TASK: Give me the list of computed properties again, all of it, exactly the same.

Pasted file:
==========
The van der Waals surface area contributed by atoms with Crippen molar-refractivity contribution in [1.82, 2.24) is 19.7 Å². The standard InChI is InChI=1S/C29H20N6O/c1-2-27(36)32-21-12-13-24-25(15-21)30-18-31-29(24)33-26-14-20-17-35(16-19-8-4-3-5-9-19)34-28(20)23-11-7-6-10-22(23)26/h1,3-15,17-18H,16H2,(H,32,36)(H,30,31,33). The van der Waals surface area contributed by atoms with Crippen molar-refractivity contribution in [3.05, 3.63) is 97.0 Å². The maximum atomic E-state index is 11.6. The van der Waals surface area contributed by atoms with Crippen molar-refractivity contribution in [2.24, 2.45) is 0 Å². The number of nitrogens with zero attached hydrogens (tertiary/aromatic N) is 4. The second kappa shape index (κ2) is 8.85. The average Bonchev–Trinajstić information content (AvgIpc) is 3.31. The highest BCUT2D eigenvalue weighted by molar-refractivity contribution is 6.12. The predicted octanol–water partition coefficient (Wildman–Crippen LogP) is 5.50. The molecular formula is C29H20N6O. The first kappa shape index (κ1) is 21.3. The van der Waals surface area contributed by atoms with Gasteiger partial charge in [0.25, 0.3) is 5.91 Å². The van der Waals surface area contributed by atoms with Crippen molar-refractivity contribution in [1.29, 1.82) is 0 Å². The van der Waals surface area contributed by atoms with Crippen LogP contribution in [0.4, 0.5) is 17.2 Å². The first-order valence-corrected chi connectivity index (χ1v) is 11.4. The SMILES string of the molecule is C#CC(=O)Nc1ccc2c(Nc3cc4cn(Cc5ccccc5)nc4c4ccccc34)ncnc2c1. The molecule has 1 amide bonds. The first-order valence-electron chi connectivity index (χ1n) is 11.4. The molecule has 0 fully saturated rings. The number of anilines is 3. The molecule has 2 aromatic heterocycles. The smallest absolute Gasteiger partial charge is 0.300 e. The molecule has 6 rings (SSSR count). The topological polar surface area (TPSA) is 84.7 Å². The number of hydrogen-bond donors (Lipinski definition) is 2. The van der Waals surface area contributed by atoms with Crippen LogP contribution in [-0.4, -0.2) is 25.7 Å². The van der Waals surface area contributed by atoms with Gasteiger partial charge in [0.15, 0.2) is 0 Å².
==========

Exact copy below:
The van der Waals surface area contributed by atoms with Crippen molar-refractivity contribution in [1.82, 2.24) is 19.7 Å². The standard InChI is InChI=1S/C29H20N6O/c1-2-27(36)32-21-12-13-24-25(15-21)30-18-31-29(24)33-26-14-20-17-35(16-19-8-4-3-5-9-19)34-28(20)23-11-7-6-10-22(23)26/h1,3-15,17-18H,16H2,(H,32,36)(H,30,31,33). The van der Waals surface area contributed by atoms with Crippen molar-refractivity contribution in [3.05, 3.63) is 97.0 Å². The maximum atomic E-state index is 11.6. The van der Waals surface area contributed by atoms with Crippen molar-refractivity contribution in [2.24, 2.45) is 0 Å². The number of nitrogens with zero attached hydrogens (tertiary/aromatic N) is 4. The second kappa shape index (κ2) is 8.85. The average Bonchev–Trinajstić information content (AvgIpc) is 3.31. The highest BCUT2D eigenvalue weighted by molar-refractivity contribution is 6.12. The predicted octanol–water partition coefficient (Wildman–Crippen LogP) is 5.50. The molecular formula is C29H20N6O. The first kappa shape index (κ1) is 21.3. The van der Waals surface area contributed by atoms with Gasteiger partial charge in [0.25, 0.3) is 5.91 Å². The van der Waals surface area contributed by atoms with Crippen molar-refractivity contribution in [1.29, 1.82) is 0 Å². The van der Waals surface area contributed by atoms with Crippen LogP contribution in [0.4, 0.5) is 17.2 Å². The first-order valence-corrected chi connectivity index (χ1v) is 11.4. The SMILES string of the molecule is C#CC(=O)Nc1ccc2c(Nc3cc4cn(Cc5ccccc5)nc4c4ccccc34)ncnc2c1. The molecule has 1 amide bonds. The first-order valence-electron chi connectivity index (χ1n) is 11.4. The molecule has 0 fully saturated rings. The number of anilines is 3. The molecule has 2 aromatic heterocycles. The smallest absolute Gasteiger partial charge is 0.300 e. The molecule has 6 rings (SSSR count). The topological polar surface area (TPSA) is 84.7 Å². The number of hydrogen-bond donors (Lipinski definition) is 2. The van der Waals surface area contributed by atoms with Crippen LogP contribution in [-0.4, -0.2) is 25.7 Å². The van der Waals surface area contributed by atoms with Gasteiger partial charge in [0.15, 0.2) is 0 Å².